A call from the superintendent’s office woke me at 5 a.m. today to say that our school district was closed again due to downed trees and wires. At 6 p.m., I read an email reporting that Cynwyd Elementary would also be shuttered tomorrow.
I’m grateful that a weeklong academic hiatus is all we’re suffering post superstorm Sandy, when so many other communities have been decimated. But I must confess that we’ve been feeling a touch of cabin fever.
Thank heavens for Halloween.
Although the holiday fell during a crisis and posed physical hazards for many communities, it also served as a psychological salve by lightening the mood, at least in my neighborhood.
After several days of no school and being cooped up, my three children were jonesing to trick-or-treat. When I opened my email at 4 p.m. on Halloween to learn that township officials had postponed the holiday because of safety concerns, my kids were already in their costumes. I knew that if I didn’t get my rabid crew out to haunt the streets, I’d have a pack of real monsters on my hands.
Luckily, our new neighbors shared our sentiment and arrived at 5:45 p.m. ready to go. I don’t yet know these friends very well, but I was smitten with the mother who appeared, giggling and bewigged, as a “Real Housewife of New Jersey.” She joined one Iron Man, one tiger, two pirate wenches and one butterfly/fairy – a fluid costume that shifted with my 2-year-old’s whimsy.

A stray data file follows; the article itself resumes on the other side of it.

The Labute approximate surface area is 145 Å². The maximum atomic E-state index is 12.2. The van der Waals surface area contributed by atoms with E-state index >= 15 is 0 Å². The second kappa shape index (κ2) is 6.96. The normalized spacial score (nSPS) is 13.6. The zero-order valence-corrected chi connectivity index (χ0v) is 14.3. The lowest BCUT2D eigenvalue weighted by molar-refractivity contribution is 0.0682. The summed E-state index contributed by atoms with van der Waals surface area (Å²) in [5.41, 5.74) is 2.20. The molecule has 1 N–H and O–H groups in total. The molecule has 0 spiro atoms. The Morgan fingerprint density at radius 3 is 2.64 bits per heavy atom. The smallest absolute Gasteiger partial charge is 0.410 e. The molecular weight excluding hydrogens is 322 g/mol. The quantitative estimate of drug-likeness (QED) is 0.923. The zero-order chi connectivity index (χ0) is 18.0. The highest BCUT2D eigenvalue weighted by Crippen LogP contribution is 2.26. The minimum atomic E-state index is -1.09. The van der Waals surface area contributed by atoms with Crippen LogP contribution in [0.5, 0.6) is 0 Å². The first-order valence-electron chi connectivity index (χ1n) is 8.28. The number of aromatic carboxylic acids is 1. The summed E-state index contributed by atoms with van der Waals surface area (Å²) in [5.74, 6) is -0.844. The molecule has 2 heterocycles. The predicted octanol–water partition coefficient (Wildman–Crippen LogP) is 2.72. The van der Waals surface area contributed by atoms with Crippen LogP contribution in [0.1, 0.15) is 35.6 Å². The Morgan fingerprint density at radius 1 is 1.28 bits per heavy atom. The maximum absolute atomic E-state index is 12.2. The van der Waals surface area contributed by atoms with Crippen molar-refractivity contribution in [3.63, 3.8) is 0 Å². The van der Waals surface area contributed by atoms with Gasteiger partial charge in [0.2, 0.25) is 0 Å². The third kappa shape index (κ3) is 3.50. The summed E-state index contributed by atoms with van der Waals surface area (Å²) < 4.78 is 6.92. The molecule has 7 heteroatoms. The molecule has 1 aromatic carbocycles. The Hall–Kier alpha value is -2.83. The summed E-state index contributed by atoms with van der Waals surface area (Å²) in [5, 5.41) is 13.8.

Unlike past Halloweens, when some of our neighbors have darkened their homes, this year most windows billowed with light. Many people beamed at our children begging for candy. One woman even distributed double helpings of regular-size Snickers bars.
I’ll admit I was worried that my daughter’s kindergarten teacher would scold us for flaunting the township’s Halloween ban. But her teenagers came to the door dressed as superheros, and she handed out fistfuls of treats. Perhaps even teachers were feeling desperate to see children – and normalcy – after this “Frankenstorm.”
“Is it open?” Jane, 2, asked at each new house. “‘Nother one?” she asked as we paraded to the next. I finally caught on that Jane was unwrapping candy as soon as she collected it and worked hard to coax her Hershey’s bars into her bag instead of her mouth.
Later at home, our kids sat at the kitchen table, admiring their bounty and discussing the night.
“I like Halloween,” my 5-year-old daughter said. “But I like Easter, too, because of the baskets.”
“When’s Christmas?” her twin brother asked.
“My pumpkin bag is full!” Jane exclaimed, high on Junior Mints.
I didn’t even bother wiping the streak of chocolate from her cheek when I kissed her goodnight.
And then, miraculously, as I sat composing this, the phone rang with a recorded message that school is open tomorrow, after all. Now that, my friends, is pure Almond Joy.